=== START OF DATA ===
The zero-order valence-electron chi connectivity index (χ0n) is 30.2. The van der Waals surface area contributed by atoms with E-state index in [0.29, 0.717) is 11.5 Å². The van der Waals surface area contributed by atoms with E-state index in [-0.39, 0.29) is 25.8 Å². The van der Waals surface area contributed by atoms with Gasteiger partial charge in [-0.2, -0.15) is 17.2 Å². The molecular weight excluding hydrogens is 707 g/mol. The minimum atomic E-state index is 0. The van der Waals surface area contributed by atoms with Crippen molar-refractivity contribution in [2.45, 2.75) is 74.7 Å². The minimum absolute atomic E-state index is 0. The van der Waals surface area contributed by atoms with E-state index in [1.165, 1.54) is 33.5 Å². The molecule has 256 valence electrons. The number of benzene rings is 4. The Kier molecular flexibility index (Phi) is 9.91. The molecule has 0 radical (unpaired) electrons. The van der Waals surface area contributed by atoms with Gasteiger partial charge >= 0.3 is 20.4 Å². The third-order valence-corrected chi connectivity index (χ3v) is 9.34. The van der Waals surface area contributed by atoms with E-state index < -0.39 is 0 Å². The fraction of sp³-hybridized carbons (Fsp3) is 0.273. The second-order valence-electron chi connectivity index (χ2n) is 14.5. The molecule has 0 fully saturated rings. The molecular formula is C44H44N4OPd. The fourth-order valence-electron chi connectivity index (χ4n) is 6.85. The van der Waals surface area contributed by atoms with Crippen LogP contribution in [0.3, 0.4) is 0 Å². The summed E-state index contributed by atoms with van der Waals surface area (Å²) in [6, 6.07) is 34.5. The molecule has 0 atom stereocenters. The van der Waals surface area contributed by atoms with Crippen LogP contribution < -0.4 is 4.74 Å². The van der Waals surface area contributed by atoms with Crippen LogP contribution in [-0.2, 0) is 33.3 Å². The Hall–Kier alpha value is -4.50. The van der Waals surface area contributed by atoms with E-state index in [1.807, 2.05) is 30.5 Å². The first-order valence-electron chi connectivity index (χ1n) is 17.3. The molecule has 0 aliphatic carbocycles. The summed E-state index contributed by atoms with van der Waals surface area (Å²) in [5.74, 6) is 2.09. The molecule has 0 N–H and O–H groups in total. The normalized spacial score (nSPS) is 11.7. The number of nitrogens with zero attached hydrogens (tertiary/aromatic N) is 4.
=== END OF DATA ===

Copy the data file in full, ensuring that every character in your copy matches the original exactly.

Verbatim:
The zero-order valence-electron chi connectivity index (χ0n) is 30.2. The van der Waals surface area contributed by atoms with E-state index in [0.29, 0.717) is 11.5 Å². The van der Waals surface area contributed by atoms with E-state index in [-0.39, 0.29) is 25.8 Å². The van der Waals surface area contributed by atoms with Gasteiger partial charge in [-0.2, -0.15) is 17.2 Å². The molecular weight excluding hydrogens is 707 g/mol. The minimum atomic E-state index is 0. The van der Waals surface area contributed by atoms with Crippen molar-refractivity contribution in [2.45, 2.75) is 74.7 Å². The minimum absolute atomic E-state index is 0. The van der Waals surface area contributed by atoms with E-state index in [1.165, 1.54) is 33.5 Å². The molecule has 256 valence electrons. The number of benzene rings is 4. The Kier molecular flexibility index (Phi) is 9.91. The molecule has 0 radical (unpaired) electrons. The van der Waals surface area contributed by atoms with Gasteiger partial charge >= 0.3 is 20.4 Å². The third-order valence-corrected chi connectivity index (χ3v) is 9.34. The van der Waals surface area contributed by atoms with E-state index < -0.39 is 0 Å². The fraction of sp³-hybridized carbons (Fsp3) is 0.273. The second-order valence-electron chi connectivity index (χ2n) is 14.5. The molecule has 0 fully saturated rings. The molecular formula is C44H44N4OPd. The fourth-order valence-electron chi connectivity index (χ4n) is 6.85. The van der Waals surface area contributed by atoms with Crippen LogP contribution in [0.3, 0.4) is 0 Å². The summed E-state index contributed by atoms with van der Waals surface area (Å²) in [6, 6.07) is 34.5. The molecule has 0 atom stereocenters. The van der Waals surface area contributed by atoms with Crippen LogP contribution < -0.4 is 4.74 Å². The van der Waals surface area contributed by atoms with Crippen LogP contribution in [-0.2, 0) is 33.3 Å². The Hall–Kier alpha value is -4.50. The van der Waals surface area contributed by atoms with E-state index in [1.807, 2.05) is 30.5 Å². The first-order valence-electron chi connectivity index (χ1n) is 17.3. The molecule has 0 aliphatic carbocycles. The summed E-state index contributed by atoms with van der Waals surface area (Å²) in [5.74, 6) is 2.09. The molecule has 0 N–H and O–H groups in total. The normalized spacial score (nSPS) is 11.7. The number of nitrogens with zero attached hydrogens (tertiary/aromatic N) is 4.